“Aunt Sue, I’ve got to learn to swim well by Friday. You see, I have this
date ... he’s really neat ... there’s this party at the lake and....” I said,
“But Marian, I can’t do that by Friday!”
Here was a motivated pupil, talking to a willing swimming teacher and that
should have been enough, but it wasn’t. Teaching requires more than just
telling and showing. It takes time and patience and a different approach for
different pupils. And in swimming, as in learning to read or do long division,
the teacher hasn’t taught until the pupil has learned.
Before 1500 A.D., the average person had no need to read or write, but the
invention of the printing press was an important turning point in the history
of mankind. The reformers of the 16th century were responsible for “organized
and centralized” education ... “and Luther was its Father.” It was the
church that rushed education along when choir boys began to be taught to read
so they could sing!
Scotland’s John Knox, insisted that there be a school in every parish. The
effect of this was not immediately obvious, but people in other countries took
notice when the common people of Scotland seemed more intelligent than those
of other countries. Public education became popular. Boston had compulsory
public schools by 1635 in order to prepare common people to be able to read
In describing the Boston public schools of 1635, an early writer said, “The
rooms were cold and dark, small and shabby. Teaching equipment included the
rod, the cane and the raw hide.” Imperfect as early schools were, “it is
doubted that civilization has given people a more precious boon.” It was soon
considered the right and duty for the state to teach young people reading so
they could read the Bible. A century ago -- Feb. 17, 1897 -- parents and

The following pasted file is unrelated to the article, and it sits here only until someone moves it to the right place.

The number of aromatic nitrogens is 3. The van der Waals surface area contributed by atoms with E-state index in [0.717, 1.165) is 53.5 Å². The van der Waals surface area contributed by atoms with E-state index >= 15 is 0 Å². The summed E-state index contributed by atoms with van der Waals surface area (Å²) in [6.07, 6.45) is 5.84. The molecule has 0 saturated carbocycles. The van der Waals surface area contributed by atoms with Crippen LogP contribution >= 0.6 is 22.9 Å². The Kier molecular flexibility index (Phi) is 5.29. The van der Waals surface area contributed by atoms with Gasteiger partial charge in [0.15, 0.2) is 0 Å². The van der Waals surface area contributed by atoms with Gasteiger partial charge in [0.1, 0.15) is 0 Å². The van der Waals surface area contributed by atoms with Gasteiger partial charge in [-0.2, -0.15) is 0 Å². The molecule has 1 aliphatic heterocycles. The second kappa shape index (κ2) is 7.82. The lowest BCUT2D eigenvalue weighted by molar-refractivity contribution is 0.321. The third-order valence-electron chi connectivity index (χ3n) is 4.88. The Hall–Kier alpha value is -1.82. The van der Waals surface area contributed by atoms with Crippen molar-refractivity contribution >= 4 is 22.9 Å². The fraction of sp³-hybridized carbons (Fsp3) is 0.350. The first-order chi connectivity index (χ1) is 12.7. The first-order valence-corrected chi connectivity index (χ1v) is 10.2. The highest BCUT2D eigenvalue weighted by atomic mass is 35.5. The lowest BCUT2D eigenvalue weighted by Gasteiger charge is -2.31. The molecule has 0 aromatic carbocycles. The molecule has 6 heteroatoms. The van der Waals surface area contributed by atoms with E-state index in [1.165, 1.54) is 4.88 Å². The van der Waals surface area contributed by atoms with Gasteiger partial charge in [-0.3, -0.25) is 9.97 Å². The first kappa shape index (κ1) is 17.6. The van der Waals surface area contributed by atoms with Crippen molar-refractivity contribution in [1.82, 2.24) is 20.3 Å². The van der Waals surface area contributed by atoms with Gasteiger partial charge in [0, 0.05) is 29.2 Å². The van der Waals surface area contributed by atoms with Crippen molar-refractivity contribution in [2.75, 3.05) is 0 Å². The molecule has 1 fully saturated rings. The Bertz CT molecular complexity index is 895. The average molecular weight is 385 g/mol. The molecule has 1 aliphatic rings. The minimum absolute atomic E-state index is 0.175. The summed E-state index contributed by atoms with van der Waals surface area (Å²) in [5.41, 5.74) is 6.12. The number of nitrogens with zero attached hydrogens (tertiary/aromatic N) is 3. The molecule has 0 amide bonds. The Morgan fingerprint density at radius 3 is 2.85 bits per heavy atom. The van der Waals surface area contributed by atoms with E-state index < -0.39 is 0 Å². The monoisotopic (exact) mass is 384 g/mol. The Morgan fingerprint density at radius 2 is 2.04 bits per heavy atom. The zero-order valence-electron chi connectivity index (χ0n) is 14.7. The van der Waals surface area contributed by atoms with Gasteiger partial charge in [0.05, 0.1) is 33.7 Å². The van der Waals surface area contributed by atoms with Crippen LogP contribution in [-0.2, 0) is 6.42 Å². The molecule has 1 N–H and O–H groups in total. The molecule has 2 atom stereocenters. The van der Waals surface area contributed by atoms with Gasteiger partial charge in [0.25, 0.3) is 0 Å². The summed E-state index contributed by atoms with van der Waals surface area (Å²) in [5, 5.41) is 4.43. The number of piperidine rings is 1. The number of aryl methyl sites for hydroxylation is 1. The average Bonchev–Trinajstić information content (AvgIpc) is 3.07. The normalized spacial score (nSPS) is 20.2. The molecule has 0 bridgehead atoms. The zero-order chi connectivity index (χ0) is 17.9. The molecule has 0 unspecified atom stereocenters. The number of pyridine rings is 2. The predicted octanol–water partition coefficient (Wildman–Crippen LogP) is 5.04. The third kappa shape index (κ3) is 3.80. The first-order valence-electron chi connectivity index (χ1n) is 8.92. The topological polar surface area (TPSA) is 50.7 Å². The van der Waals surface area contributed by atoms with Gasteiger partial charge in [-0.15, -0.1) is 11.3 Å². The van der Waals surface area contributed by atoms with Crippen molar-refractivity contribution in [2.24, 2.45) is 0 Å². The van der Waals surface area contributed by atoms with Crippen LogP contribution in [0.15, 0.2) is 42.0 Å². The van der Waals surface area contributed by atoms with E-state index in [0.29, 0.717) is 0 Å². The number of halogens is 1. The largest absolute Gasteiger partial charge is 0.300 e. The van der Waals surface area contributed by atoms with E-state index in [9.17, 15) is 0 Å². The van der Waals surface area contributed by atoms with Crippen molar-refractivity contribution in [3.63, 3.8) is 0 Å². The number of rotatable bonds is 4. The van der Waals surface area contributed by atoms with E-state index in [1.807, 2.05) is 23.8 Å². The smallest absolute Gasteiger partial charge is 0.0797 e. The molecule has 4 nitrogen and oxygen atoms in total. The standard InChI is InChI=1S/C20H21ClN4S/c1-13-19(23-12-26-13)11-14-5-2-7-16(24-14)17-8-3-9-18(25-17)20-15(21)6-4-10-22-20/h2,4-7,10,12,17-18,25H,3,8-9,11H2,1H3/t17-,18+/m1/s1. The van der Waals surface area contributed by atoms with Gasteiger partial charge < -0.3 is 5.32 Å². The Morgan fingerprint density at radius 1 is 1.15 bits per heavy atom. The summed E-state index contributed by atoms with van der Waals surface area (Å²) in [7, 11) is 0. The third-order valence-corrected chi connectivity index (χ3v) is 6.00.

teachers officially joined forces to improve children’s education.
One-room schools often had no electricity, running water, or school bus.
School desks were bolted to the floor, limiting the amount of play space for
rainy days. Toilets were three holers behind the school buildings, children
living more than a mile away often rode ponies. Big boys filled the water
bucket out of the cistern -- that most unsanitary hole in the ground that
collected water from the school roof during a rain~. And everybody used the
It makes a big difference when parents help teachers make education more
effective and meaningful. I joined the Parent-Teachers Association before my
children were old enough for first grade. Our wonderful teacher, Lucy Douglas,
taught about 24 children from ages 6 to 14 -- in a one-room school. Because we
were co~ncerned about her handling an accident or sudden illness, our PTA
installed that school’s first telephone!
I recall asking a board member of Carlisle School if they shouldn’t hook on to
the electric line. “Why, no.” he replied, “They only go to school in the
We often forget the influence that fathers and mothers have as they work with
their teachers to improve public education! On this 100th anniversary of the
PTA, let’s renew efforts to work for effective schools, even if we have no
school age children.
Today’s public schools are a far cry from “the rod, the cane and the